Wartburg Theological Seminary is valued by the church, its graduates, and the congregations where graduates serve.  Leaders are valued for their strong faith, theological depth, practical wisdom, and love for people.  Wartburg’s formation for leadership is distinctive and plays an important role in the life of the church. We have a long history and have been preparing leaders for ministry in the church for over 160 years.

Garfield Avenue 1853-1854
Wartburg Seminary began in Dubuque, Iowa, at the first location on Garfield Avenue on November 10, 1853. The seminary began as a teacher training institution under the leadership of Inspektor George Grossman.
St. John’s Lutheran Church at 1276 White was the second home for Wartburg Seminary.
The third location for Wartburg was built by a group of dedicated students. The seminary began using the building in St. Sebald, Iowa, in 1857.
As the seminary grew, a larger building was needed. The seminary moved to Mendota, Illinois, in 1874 to accommodate the larger class size.
In 1889, Wartburg moved back to Dubuque and found a home in the Emerson Mansion.
In 1914, the cornerstone of the now beloved Wartburg Castle was laid. On Martin Luther’s birthday November 10th, 61 years since the first location on Garfield Ave, construction began on the Castle.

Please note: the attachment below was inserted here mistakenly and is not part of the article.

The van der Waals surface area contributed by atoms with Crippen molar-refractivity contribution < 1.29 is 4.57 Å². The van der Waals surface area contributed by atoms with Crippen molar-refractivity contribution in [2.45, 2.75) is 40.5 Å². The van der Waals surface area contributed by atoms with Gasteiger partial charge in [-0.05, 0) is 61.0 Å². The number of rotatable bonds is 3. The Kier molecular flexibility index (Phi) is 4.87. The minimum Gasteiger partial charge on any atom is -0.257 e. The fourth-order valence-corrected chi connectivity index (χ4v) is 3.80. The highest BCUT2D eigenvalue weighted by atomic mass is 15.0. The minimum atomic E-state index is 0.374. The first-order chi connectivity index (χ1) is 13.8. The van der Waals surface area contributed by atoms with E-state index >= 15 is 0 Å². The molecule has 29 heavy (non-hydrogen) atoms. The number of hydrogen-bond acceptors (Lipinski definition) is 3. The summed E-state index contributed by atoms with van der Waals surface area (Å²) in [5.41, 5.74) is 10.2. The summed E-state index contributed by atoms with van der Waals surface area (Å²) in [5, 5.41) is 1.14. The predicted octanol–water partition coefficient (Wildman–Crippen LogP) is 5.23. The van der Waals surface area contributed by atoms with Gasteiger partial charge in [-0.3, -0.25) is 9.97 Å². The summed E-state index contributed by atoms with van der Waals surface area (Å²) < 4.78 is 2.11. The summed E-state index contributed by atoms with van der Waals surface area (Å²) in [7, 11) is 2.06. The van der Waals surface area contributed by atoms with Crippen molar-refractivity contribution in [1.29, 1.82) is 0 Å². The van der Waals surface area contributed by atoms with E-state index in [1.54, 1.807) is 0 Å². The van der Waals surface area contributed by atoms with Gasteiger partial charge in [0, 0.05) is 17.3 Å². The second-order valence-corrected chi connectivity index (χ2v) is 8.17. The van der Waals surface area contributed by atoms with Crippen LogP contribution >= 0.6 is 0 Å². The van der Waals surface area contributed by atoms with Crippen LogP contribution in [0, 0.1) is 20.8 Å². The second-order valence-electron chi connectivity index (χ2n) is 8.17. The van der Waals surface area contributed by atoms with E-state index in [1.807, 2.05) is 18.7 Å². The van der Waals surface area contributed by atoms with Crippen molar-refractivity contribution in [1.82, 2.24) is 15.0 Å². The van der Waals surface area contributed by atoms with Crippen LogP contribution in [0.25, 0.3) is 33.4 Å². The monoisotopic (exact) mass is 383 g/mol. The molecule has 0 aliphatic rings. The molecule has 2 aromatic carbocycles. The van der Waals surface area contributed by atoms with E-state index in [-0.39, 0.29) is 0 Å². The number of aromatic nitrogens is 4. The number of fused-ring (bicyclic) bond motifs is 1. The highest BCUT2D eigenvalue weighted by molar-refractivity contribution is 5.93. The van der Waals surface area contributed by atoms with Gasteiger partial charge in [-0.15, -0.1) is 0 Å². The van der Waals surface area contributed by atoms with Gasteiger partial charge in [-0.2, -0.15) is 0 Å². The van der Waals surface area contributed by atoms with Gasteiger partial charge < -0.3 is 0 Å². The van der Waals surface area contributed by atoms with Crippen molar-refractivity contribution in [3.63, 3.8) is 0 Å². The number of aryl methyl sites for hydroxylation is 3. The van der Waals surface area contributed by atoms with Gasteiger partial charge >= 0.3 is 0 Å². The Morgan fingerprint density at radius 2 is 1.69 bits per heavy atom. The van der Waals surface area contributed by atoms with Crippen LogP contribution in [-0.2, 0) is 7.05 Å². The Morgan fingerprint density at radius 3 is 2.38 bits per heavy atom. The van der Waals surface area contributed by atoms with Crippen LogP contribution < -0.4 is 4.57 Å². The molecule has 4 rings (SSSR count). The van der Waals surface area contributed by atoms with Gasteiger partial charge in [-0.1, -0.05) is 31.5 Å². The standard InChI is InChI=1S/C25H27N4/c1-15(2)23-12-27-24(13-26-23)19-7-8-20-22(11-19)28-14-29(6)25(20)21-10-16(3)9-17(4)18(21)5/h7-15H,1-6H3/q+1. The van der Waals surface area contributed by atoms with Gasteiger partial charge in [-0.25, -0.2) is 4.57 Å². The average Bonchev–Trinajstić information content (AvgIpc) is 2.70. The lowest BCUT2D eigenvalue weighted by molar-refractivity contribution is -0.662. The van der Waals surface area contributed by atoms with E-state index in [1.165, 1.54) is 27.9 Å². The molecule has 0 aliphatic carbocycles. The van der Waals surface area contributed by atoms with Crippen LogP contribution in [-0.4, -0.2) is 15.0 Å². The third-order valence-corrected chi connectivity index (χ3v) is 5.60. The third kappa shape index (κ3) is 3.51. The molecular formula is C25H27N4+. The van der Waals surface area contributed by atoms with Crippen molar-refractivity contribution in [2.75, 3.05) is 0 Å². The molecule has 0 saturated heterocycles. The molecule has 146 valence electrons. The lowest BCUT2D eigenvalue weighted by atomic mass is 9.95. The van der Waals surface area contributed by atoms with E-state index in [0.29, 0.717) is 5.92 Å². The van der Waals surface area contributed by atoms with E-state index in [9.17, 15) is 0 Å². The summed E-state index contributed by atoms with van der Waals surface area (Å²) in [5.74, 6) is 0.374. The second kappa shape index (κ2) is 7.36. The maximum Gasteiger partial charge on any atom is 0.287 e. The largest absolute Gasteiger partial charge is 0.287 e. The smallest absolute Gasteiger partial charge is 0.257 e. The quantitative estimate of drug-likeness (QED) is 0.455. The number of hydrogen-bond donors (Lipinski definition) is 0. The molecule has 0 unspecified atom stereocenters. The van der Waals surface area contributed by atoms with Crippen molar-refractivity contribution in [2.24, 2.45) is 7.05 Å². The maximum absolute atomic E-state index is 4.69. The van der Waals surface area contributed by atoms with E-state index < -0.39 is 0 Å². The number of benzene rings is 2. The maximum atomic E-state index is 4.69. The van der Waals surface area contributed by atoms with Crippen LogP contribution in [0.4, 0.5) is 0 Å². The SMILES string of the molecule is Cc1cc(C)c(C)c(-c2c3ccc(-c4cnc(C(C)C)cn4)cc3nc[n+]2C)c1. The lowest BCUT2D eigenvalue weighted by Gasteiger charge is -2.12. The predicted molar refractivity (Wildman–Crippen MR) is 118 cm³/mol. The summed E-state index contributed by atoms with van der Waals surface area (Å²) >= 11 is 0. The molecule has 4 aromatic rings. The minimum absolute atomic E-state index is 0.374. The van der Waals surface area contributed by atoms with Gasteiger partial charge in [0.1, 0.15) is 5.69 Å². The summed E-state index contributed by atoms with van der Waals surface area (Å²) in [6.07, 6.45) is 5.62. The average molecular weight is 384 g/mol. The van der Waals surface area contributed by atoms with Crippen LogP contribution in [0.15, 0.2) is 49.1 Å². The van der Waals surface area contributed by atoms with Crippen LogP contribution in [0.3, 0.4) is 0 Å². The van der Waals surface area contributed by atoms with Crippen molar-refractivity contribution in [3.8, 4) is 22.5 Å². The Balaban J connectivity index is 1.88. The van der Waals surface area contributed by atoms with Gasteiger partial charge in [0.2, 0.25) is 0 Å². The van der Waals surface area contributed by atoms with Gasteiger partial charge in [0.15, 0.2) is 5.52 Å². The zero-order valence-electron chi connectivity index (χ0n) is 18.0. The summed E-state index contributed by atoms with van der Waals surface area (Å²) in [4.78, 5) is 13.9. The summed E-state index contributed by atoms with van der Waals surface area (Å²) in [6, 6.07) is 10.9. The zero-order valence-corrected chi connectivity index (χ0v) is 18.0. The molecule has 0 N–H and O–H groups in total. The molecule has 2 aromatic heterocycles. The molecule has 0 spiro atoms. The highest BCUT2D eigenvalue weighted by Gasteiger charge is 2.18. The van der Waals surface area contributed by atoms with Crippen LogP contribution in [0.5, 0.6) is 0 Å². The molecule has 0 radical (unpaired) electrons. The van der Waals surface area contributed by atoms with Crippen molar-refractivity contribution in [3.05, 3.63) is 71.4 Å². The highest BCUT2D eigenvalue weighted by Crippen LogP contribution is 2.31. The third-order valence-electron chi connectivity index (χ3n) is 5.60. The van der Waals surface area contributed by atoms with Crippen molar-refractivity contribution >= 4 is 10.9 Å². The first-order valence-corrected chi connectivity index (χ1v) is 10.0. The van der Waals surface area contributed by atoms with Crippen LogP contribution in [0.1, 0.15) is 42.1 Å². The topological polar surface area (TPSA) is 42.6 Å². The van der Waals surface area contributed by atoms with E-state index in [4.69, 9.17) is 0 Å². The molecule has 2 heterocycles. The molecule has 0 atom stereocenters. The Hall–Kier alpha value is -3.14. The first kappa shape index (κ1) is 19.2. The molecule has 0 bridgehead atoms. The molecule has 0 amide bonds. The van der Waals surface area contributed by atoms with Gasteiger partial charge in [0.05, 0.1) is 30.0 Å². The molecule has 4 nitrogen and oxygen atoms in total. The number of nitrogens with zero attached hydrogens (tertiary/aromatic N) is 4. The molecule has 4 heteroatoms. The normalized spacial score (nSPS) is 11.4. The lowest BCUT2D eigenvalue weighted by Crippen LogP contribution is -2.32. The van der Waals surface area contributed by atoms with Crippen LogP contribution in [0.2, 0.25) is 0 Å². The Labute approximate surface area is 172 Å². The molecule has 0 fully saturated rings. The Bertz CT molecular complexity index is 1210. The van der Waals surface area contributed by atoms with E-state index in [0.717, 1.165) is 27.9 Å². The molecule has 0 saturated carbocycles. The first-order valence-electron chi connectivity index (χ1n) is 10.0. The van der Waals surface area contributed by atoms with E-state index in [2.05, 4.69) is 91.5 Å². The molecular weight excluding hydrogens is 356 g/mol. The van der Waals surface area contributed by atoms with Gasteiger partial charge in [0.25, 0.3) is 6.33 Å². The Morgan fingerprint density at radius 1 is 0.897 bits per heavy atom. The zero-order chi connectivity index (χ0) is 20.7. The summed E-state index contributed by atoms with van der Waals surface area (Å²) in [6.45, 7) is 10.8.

In 1970, Carol Olson was the first woman to study for a Master of Divinity. Since then, the number of women studying for a Master of Divinity has grown until numbers are equal between men and women.
Wartburg’s Hispanic Ministry Program, founded in Austin, Texas, in 1974, became the Lutheran Seminary Program in the Southwest at the advent of the Evangelical Lutheran Church in America and is a program of Wartburg Seminary and the Lutheran School of Theology at Chicago.
Professor Norma Cook Everist was the first woman appointed to the faculty in 1979.
President Louise Johnson was hired as the first female president of the seminary in 2016.

Today the seminary has expanded not only to accommodate residential learners but learners from a distance. The Distributed Learning and Collaborative Learning Programs offer students more opportunities than ever before to complete degrees and to serve the church